A lobby group has described the decision by the EU-owned European Investment Bank (EIB) to bail out Zimbabwe's private sector as an indirect way of funding ZANU PF.
Explaining the decision last week, EIB top official Diederick Zambon said the aim is to work through banks "to reinforce the financial sector".
"The way we would like to return in the country, and where we see our role, is for the moment with the private sector," Zambon said.
The Zim government owes the EU bank more than €300 million and according to Zambon, direct lending will resume after these arrears have been dealt with.
But the group Zimbabwe Social Democrats says the EU bloc is wrong to re-engage ZANU PF in spite of the regime's refusal to implement crucial economic reforms.
"Zimbabwe's private sector, like the public sector and the nation at large, is suffering greatly because of the serious economic meltdown brought on following decades of economic mismanagement and corruption.
"The Mugabe regime has stubbornly refused to implement meaningful political and economic reforms necessary for economic recovery.
"Whilst the EU has put its foot down in getting some of its own member countries like Greece and Spain to implement economic reforms, it is disappointing to note that the EU should be undermining calls for similar reforms in Zimbabwe.
"EIB's indirect loan to the regime will encourage it to believe it can continue to rule without implementing the reforms," the Zimbabwe Social Democrats said in a statement on Monday.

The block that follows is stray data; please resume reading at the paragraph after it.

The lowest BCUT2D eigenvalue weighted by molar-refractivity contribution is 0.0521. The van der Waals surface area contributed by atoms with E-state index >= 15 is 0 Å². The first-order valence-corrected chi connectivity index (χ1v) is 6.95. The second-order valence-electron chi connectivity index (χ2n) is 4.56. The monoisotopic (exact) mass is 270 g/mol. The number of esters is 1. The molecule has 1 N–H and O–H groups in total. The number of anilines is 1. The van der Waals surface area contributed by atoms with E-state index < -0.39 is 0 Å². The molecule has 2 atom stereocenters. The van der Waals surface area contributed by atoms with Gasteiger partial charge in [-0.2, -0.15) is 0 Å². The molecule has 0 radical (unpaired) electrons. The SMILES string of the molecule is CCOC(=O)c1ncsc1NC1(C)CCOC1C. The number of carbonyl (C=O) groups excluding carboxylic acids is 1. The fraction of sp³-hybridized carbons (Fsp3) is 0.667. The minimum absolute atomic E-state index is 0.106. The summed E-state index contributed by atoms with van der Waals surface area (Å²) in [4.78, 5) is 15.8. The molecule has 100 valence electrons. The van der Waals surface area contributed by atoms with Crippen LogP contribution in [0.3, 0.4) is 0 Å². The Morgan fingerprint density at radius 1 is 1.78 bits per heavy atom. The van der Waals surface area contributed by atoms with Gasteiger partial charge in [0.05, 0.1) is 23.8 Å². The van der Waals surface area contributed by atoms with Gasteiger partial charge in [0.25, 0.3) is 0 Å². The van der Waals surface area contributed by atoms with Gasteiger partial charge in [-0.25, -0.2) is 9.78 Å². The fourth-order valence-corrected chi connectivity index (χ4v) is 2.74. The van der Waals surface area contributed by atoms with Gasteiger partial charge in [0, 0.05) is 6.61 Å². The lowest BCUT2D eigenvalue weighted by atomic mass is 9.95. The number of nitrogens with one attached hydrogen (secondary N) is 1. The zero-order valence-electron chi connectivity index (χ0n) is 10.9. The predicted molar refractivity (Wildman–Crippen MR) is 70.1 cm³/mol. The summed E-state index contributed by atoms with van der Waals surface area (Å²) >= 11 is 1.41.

The EU bank has not said how much has been set aside for the Zim bail-out but African, Caribbean and Pacific States have access to a loan pot of €1.5 billion.
Zimbabwe fell out of favour with western financial institutions and donors after the ZANU PF regime embarked on disastrous political and economic policies in 1999.
The country reneged on its debt repayments to institutions such as the International Monetary Fund and the World Bank and was subsequently kicked out.
Although the EIB says the loans will be given to the private sector, Zimbabweans will view the move within the context of the EU's resumption of cordial relations with President Mugabe's government.
Harare-based economist Vince Musewe however welcomed what he said is the EU's intervention in the private sector.
"I think we need a solution and the EU's investment in the private sector addresses the fundamental issue of job creation which is what Zimbabwe needs at this stage.
"The funds however should go directly towards reviving companies and businesses because what Zimbabweans desperately need right now are jobs.
"Whether we like it or not ZANU PF will be in charge until 2018. In the meantime we need jobs and any initiatives that are geared to help the private sector create those jobs, or keep even two people in employment is important," Musewe told SW Radio Africa on Monday.
In March, French diplomat Laurent Delahousse told Zimbabweans that his government and the EU are eager to resume direct funding to the ruling party.
The diplomat was speaking at a meeting where Zim civil society groups were reviewing the deeply contested 2013 election result which Mugabe 'won'.
Despite the disputed poll result and the absence of fundamental reforms the EU has lifted most of the targeted sanctions imposed on ZANU PF officials, ignoring protests from human rights activists.
The EU has also signalled that starting November humanitarian aid, which was being channeled through Zim civil society groups, will go directly to ZANU PF.
Zim Social Democrats call on EU to stop indirect loans to Mugabe regime.